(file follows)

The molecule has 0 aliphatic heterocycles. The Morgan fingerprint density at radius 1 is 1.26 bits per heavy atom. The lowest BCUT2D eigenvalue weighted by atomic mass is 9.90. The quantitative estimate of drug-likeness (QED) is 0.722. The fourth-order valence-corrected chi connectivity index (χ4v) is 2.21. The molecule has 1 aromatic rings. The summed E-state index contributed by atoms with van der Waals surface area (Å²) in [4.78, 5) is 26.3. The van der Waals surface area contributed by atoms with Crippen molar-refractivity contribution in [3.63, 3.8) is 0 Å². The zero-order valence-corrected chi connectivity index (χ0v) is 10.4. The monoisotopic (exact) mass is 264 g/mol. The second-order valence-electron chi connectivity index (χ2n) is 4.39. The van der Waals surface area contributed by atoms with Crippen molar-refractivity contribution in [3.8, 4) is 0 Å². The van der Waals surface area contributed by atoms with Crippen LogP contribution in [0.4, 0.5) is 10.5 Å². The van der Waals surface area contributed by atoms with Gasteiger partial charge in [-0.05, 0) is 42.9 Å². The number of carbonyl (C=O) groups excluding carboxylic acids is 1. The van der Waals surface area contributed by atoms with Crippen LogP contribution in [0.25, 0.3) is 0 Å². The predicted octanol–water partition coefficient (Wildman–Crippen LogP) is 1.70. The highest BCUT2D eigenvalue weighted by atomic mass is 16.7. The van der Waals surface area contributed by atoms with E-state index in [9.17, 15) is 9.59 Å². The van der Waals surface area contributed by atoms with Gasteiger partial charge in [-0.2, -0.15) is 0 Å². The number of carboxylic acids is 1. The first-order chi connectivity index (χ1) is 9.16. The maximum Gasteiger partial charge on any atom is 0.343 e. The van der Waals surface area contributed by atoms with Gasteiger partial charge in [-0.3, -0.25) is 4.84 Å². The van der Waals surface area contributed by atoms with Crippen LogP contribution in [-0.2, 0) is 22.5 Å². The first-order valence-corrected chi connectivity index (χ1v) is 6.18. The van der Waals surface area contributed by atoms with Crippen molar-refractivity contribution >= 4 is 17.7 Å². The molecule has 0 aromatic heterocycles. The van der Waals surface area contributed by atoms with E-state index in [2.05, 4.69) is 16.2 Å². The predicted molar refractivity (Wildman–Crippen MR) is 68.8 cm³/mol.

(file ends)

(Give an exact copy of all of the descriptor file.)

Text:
The molecule has 0 aliphatic heterocycles. The Morgan fingerprint density at radius 1 is 1.26 bits per heavy atom. The lowest BCUT2D eigenvalue weighted by atomic mass is 9.90. The quantitative estimate of drug-likeness (QED) is 0.722. The fourth-order valence-corrected chi connectivity index (χ4v) is 2.21. The molecule has 1 aromatic rings. The summed E-state index contributed by atoms with van der Waals surface area (Å²) in [4.78, 5) is 26.3. The van der Waals surface area contributed by atoms with Crippen molar-refractivity contribution in [3.63, 3.8) is 0 Å². The zero-order valence-corrected chi connectivity index (χ0v) is 10.4. The monoisotopic (exact) mass is 264 g/mol. The second-order valence-electron chi connectivity index (χ2n) is 4.39. The van der Waals surface area contributed by atoms with Crippen molar-refractivity contribution in [3.8, 4) is 0 Å². The van der Waals surface area contributed by atoms with Crippen LogP contribution in [0.4, 0.5) is 10.5 Å². The van der Waals surface area contributed by atoms with Gasteiger partial charge in [-0.05, 0) is 42.9 Å². The number of carbonyl (C=O) groups excluding carboxylic acids is 1. The van der Waals surface area contributed by atoms with Crippen LogP contribution in [0.25, 0.3) is 0 Å². The predicted octanol–water partition coefficient (Wildman–Crippen LogP) is 1.70. The highest BCUT2D eigenvalue weighted by atomic mass is 16.7. The van der Waals surface area contributed by atoms with E-state index in [9.17, 15) is 9.59 Å². The van der Waals surface area contributed by atoms with Gasteiger partial charge in [-0.2, -0.15) is 0 Å². The number of carboxylic acids is 1. The first-order chi connectivity index (χ1) is 9.16. The maximum Gasteiger partial charge on any atom is 0.343 e. The van der Waals surface area contributed by atoms with Gasteiger partial charge in [-0.3, -0.25) is 4.84 Å². The van der Waals surface area contributed by atoms with Crippen LogP contribution in [-0.2, 0) is 22.5 Å². The first-order valence-corrected chi connectivity index (χ1v) is 6.18. The van der Waals surface area contributed by atoms with Crippen molar-refractivity contribution >= 4 is 17.7 Å². The molecule has 0 aromatic heterocycles. The van der Waals surface area contributed by atoms with E-state index in [2.05, 4.69) is 16.2 Å². The predicted molar refractivity (Wildman–Crippen MR) is 68.8 cm³/mol.